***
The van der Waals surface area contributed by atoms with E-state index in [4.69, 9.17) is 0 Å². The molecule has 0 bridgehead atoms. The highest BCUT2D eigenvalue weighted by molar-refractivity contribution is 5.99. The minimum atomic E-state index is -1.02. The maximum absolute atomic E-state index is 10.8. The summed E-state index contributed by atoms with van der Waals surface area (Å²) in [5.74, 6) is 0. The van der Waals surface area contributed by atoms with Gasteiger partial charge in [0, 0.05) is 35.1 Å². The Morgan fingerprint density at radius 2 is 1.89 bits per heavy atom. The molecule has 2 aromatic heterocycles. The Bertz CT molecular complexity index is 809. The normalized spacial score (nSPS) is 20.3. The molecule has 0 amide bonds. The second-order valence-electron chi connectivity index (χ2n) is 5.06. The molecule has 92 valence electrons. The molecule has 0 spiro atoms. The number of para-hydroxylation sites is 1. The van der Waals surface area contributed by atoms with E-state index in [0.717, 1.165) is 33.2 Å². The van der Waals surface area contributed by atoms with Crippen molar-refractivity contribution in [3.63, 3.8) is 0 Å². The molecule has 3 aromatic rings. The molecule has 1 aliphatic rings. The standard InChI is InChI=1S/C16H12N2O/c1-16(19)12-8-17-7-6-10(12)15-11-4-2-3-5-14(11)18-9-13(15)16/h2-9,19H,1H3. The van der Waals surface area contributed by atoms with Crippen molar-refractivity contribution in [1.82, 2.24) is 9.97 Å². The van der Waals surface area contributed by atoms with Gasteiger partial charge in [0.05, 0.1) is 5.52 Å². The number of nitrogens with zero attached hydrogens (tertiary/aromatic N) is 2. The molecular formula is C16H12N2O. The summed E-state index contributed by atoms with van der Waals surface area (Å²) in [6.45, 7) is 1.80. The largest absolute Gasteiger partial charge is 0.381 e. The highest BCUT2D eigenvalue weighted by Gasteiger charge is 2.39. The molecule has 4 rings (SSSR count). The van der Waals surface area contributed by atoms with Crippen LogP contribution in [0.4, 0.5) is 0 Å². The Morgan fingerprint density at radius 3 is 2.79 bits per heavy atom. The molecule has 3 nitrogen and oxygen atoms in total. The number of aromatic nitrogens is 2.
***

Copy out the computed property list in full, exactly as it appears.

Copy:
The van der Waals surface area contributed by atoms with E-state index in [4.69, 9.17) is 0 Å². The molecule has 0 bridgehead atoms. The highest BCUT2D eigenvalue weighted by molar-refractivity contribution is 5.99. The minimum atomic E-state index is -1.02. The maximum absolute atomic E-state index is 10.8. The summed E-state index contributed by atoms with van der Waals surface area (Å²) in [5.74, 6) is 0. The van der Waals surface area contributed by atoms with Gasteiger partial charge in [0, 0.05) is 35.1 Å². The Morgan fingerprint density at radius 2 is 1.89 bits per heavy atom. The molecule has 2 aromatic heterocycles. The Bertz CT molecular complexity index is 809. The normalized spacial score (nSPS) is 20.3. The molecule has 0 amide bonds. The second-order valence-electron chi connectivity index (χ2n) is 5.06. The molecule has 92 valence electrons. The molecule has 0 spiro atoms. The number of para-hydroxylation sites is 1. The van der Waals surface area contributed by atoms with E-state index in [0.717, 1.165) is 33.2 Å². The van der Waals surface area contributed by atoms with Crippen molar-refractivity contribution in [3.63, 3.8) is 0 Å². The molecule has 3 aromatic rings. The molecule has 1 aliphatic rings. The standard InChI is InChI=1S/C16H12N2O/c1-16(19)12-8-17-7-6-10(12)15-11-4-2-3-5-14(11)18-9-13(15)16/h2-9,19H,1H3. The van der Waals surface area contributed by atoms with Crippen molar-refractivity contribution in [1.82, 2.24) is 9.97 Å². The van der Waals surface area contributed by atoms with Gasteiger partial charge in [0.05, 0.1) is 5.52 Å². The number of nitrogens with zero attached hydrogens (tertiary/aromatic N) is 2. The molecular formula is C16H12N2O. The summed E-state index contributed by atoms with van der Waals surface area (Å²) in [6.45, 7) is 1.80. The largest absolute Gasteiger partial charge is 0.381 e. The highest BCUT2D eigenvalue weighted by Gasteiger charge is 2.39. The molecule has 4 rings (SSSR count). The van der Waals surface area contributed by atoms with Crippen LogP contribution in [0.4, 0.5) is 0 Å². The Morgan fingerprint density at radius 3 is 2.79 bits per heavy atom. The molecule has 3 nitrogen and oxygen atoms in total. The number of aromatic nitrogens is 2.